Several years ago I stumbled across the then-legendary, now-defunct Warren Ellis forum while drunk and surfing the Internet. I was immediately taken with the place. It was full of likeminded people, most of whom seemed to be interested in making comics. What's more, a fair few of them actually seemed to be doing it.
Making comics was easy, or so it seemed. You just needed the right amount of commitment and the right people. Anyone could do it.
I'd had some small success with a short story in the NEVER MIND THE COMICS minicomic anthology that debuted at the Comics 2001 festival in Bristol, and a one-page strip featured in the HEROES charity comic at the same venue. I felt confident that I should now be able to move on to bigger projects.
'Making comics was easy. You just needed the right commitment and the right people.' I realised pretty quickly that I wanted to make a graphic novel, although I wasn't sure what it should be about. I wanted it to be different from the usual action-type genre that seems to pervade the industry as a whole.
Early in 2001 it hit me. I would write a semi-autobiographical story dealing with the subject of self injury. It was a subject quite close to my heart, so by extension I thought it would be something I was capable of writing about. I set about planning the book.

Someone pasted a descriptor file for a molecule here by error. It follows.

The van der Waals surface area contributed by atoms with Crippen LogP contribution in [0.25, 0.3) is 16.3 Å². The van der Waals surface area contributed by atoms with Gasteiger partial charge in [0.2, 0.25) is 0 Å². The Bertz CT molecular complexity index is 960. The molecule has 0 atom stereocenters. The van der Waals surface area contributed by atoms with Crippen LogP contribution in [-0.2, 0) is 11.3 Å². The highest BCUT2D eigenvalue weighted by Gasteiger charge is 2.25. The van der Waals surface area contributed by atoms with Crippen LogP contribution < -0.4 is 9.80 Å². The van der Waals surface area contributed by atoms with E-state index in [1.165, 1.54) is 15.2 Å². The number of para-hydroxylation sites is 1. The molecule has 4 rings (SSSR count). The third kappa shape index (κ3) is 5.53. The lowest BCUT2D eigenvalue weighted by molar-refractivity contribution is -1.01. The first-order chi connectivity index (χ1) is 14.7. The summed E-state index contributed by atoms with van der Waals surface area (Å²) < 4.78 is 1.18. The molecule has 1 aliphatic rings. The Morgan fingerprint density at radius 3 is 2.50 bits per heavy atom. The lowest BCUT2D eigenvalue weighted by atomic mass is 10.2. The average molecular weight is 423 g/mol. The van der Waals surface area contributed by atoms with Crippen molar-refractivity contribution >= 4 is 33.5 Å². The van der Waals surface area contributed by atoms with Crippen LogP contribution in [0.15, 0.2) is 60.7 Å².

After about three months of constant planning and near-obsessive note taking I managed to plot out an overall direction, having changed the concept quite radically from the initial ideas I'd had. I felt I had something to work with, so I set about finding an artist.
That's where the trouble began.
A lot of people seemed to be finding collaborators online. But I wasn't keen on this idea, mainly due to the personal nature of the story. Fortunately I knew a lot of graphic artists and art students, so I decided instead to ask around in those circles and see if I could find someone who was interested.
I approached several people about the book, which I had by now christened TRIGGERS, and started to collect art samples and sketches. But no-one seemed to have quite the right style for what I was looking for.
I was about to give up and start searching online after all when I remembered a friend, Justin, who had absolutely no interest in comics, but did have the art style that I was looking for. I approached him, and much to my amazement he agreed to draw TRIGGERS. So I set about writing the script.